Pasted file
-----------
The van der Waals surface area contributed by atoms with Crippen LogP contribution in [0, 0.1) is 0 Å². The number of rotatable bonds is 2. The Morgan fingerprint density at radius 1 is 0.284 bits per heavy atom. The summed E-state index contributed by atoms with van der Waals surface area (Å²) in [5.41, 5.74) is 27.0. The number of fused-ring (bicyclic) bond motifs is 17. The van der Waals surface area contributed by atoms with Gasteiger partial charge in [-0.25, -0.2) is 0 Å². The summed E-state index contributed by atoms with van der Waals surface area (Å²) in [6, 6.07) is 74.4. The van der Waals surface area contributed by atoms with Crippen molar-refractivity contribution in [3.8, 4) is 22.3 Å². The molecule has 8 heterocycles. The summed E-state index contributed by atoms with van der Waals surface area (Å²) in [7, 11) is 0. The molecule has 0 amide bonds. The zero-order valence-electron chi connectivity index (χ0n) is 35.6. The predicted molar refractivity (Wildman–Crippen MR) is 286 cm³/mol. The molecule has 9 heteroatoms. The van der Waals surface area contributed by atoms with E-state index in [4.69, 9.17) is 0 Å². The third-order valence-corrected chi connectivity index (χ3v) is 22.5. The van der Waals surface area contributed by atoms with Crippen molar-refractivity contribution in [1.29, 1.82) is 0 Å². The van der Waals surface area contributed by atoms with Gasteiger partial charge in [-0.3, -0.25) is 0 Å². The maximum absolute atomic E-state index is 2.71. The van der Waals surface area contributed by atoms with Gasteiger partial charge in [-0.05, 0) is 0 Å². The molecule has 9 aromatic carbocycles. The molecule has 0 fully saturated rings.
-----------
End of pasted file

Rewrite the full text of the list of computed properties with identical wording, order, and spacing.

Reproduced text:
The van der Waals surface area contributed by atoms with Crippen LogP contribution in [0, 0.1) is 0 Å². The number of rotatable bonds is 2. The Morgan fingerprint density at radius 1 is 0.284 bits per heavy atom. The summed E-state index contributed by atoms with van der Waals surface area (Å²) in [5.41, 5.74) is 27.0. The number of fused-ring (bicyclic) bond motifs is 17. The van der Waals surface area contributed by atoms with Gasteiger partial charge in [-0.25, -0.2) is 0 Å². The summed E-state index contributed by atoms with van der Waals surface area (Å²) in [6, 6.07) is 74.4. The van der Waals surface area contributed by atoms with Crippen molar-refractivity contribution in [3.8, 4) is 22.3 Å². The molecule has 8 heterocycles. The summed E-state index contributed by atoms with van der Waals surface area (Å²) in [7, 11) is 0. The molecule has 0 amide bonds. The zero-order valence-electron chi connectivity index (χ0n) is 35.6. The predicted molar refractivity (Wildman–Crippen MR) is 286 cm³/mol. The molecule has 9 heteroatoms. The van der Waals surface area contributed by atoms with E-state index in [4.69, 9.17) is 0 Å². The third-order valence-corrected chi connectivity index (χ3v) is 22.5. The van der Waals surface area contributed by atoms with Crippen molar-refractivity contribution in [1.29, 1.82) is 0 Å². The van der Waals surface area contributed by atoms with Gasteiger partial charge in [-0.3, -0.25) is 0 Å². The maximum absolute atomic E-state index is 2.71. The van der Waals surface area contributed by atoms with Gasteiger partial charge in [-0.05, 0) is 0 Å². The molecule has 9 aromatic carbocycles. The molecule has 0 fully saturated rings.